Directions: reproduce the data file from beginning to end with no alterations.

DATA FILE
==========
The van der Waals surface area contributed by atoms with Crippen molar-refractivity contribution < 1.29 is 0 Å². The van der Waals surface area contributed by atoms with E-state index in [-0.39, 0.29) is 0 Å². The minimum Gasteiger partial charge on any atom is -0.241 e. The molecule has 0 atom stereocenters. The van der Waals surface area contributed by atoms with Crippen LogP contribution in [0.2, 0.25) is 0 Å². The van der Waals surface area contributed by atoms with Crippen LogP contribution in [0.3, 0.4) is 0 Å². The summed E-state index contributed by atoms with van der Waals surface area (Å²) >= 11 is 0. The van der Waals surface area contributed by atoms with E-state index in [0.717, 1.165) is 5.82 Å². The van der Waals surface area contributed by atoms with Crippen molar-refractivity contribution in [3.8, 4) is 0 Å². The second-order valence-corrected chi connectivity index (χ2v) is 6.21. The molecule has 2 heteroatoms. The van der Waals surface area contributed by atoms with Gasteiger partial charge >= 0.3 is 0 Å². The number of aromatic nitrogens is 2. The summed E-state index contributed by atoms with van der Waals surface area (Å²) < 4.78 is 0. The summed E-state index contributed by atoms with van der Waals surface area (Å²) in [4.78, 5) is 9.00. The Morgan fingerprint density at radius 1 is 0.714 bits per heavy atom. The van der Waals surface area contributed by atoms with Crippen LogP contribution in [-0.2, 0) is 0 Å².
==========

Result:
The van der Waals surface area contributed by atoms with Crippen molar-refractivity contribution < 1.29 is 0 Å². The van der Waals surface area contributed by atoms with E-state index in [-0.39, 0.29) is 0 Å². The minimum Gasteiger partial charge on any atom is -0.241 e. The molecule has 0 atom stereocenters. The van der Waals surface area contributed by atoms with Crippen LogP contribution in [0.2, 0.25) is 0 Å². The van der Waals surface area contributed by atoms with Crippen LogP contribution in [0.3, 0.4) is 0 Å². The summed E-state index contributed by atoms with van der Waals surface area (Å²) >= 11 is 0. The van der Waals surface area contributed by atoms with E-state index in [0.717, 1.165) is 5.82 Å². The van der Waals surface area contributed by atoms with Crippen molar-refractivity contribution in [3.8, 4) is 0 Å². The second-order valence-corrected chi connectivity index (χ2v) is 6.21. The molecule has 2 heteroatoms. The van der Waals surface area contributed by atoms with Gasteiger partial charge >= 0.3 is 0 Å². The number of aromatic nitrogens is 2. The summed E-state index contributed by atoms with van der Waals surface area (Å²) < 4.78 is 0. The summed E-state index contributed by atoms with van der Waals surface area (Å²) in [4.78, 5) is 9.00. The Morgan fingerprint density at radius 1 is 0.714 bits per heavy atom. The van der Waals surface area contributed by atoms with Crippen LogP contribution in [-0.2, 0) is 0 Å².